Local recycling center helps take stress off landfills

Ty’Derious Rothchild, left, and Chris Norman prescreen bags of recyclables.

News Staff Writer

The City of Atmore doesn’t have a high-tech recycling center, but local citizens still manage to send around 20 tons of recyclable paper, glass, metal and other materials to high-tech recycling centers elsewhere.
“We usually take about two tons a month, or at least a ton and half, to the recycling centers,” said Calvin Grace, Public Works Director for the city. “We don’t get any money for it; we just get it off our hands and out of our environment. If we take two tons to the recycling center, that’s two less tons that will go to the landfill.”
Recyclables brought to the city’s 412 East Ridgeley Street center are sorted, then forwarded to a pair of area recycling centers, bringing to four the number of facilities that accept the refuse created by residents and visitors.
“We take our cardboard to Poarch’s recycling center on Alabama 21,” Grace said. “Our other stuff goes to Perdido Landfill in Beulah; they have a recycling center. As far as the other stuff, we take limbs, yard debris and things like that to the city landfill, and our household garbage goes to the landfill in Brewton.”
And, while the city isn’t generating any revenue with its reusable items, it also isn’t having to pay anything to get rid of them. Not at the moment, anyway.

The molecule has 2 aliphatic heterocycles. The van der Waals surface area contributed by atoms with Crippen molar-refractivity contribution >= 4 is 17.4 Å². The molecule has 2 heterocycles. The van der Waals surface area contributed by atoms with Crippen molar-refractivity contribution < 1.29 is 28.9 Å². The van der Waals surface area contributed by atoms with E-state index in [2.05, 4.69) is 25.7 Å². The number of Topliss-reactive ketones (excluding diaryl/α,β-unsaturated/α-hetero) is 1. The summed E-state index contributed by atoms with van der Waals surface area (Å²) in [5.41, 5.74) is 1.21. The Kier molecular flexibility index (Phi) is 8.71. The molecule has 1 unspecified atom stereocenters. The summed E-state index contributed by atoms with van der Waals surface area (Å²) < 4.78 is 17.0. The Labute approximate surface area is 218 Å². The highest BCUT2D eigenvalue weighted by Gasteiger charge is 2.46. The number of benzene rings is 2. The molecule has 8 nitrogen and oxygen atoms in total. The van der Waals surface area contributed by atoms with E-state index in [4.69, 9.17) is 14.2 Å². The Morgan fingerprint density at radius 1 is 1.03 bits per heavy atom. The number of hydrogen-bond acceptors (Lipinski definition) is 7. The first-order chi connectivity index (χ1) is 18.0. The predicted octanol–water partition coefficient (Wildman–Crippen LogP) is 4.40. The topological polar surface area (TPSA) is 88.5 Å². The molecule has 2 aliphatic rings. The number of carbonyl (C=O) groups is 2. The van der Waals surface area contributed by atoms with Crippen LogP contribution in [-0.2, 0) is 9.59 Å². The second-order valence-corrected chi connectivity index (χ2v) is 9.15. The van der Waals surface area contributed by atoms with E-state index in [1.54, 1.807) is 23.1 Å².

“We’re not having to pay any fees right now for our recyclable material,” said the public works director. “They’ve told us we would eventually have to start back. Most of our stuff is pretty clean; they don’t have do a lot of sorting.”
Grace pointed out that most Atmore residents seem to take recycling seriously, although some want to recycle but don’t want to go to the trouble to do it the right way.
“We’ve got some people who are real serious about recycling,” he said. “They are really into it, and they do recycling the proper way. Then there’s a few people who bring things they’re not supposed to bring.”
That’s why the city requires that recyclables (except cardboard) be put into the green bags that are available at the local recycling center.
“We prescreen it,” he explained, noting that “two or three workers” usually spend “a couple of hours a day” sorting. “When it comes in bags, we open the bags up and pour what’s in them into the trailer. That’s why we use the green bags, so we can kind of see through them. What we see that’s not supposed to be there, we take it out before it goes down (to the next recycling facility).”
Those who bring materials to the local center for recycling should put their bags on the ground by the recycling trailers. Residents can get free green bags from the mailbox adjacent to the recycling shed and trailers. (The city requests that people use the “bring a bag, take a bag” philosophy to make sure the supply of bags isn’t depleted too quickly.)
Grace pointed out that a long list of materials, including Styrofoam, aerosol cans and waxy food and drink containers (like milk, ice cream, etc.) are not recyclable and should not be taken to the recycling center.
“Anything you’re not sure of, just throw it in with your garbage,” he said.
He added that, if more people start recycling, he could be forced to station an employee there each hour it is open (8:30 a.m. until 3:30 p.m., Monday-Friday, except on city holidays).
“Eventually, if it grows, I’ll have to keep somebody out there all day,” he said. “I wish the city could make some money off it, but we’re helping stop the landfill from filling up.”
Complete lists of items that can be recycled — and those that can’t be — are listed on the City of Atmore’s website.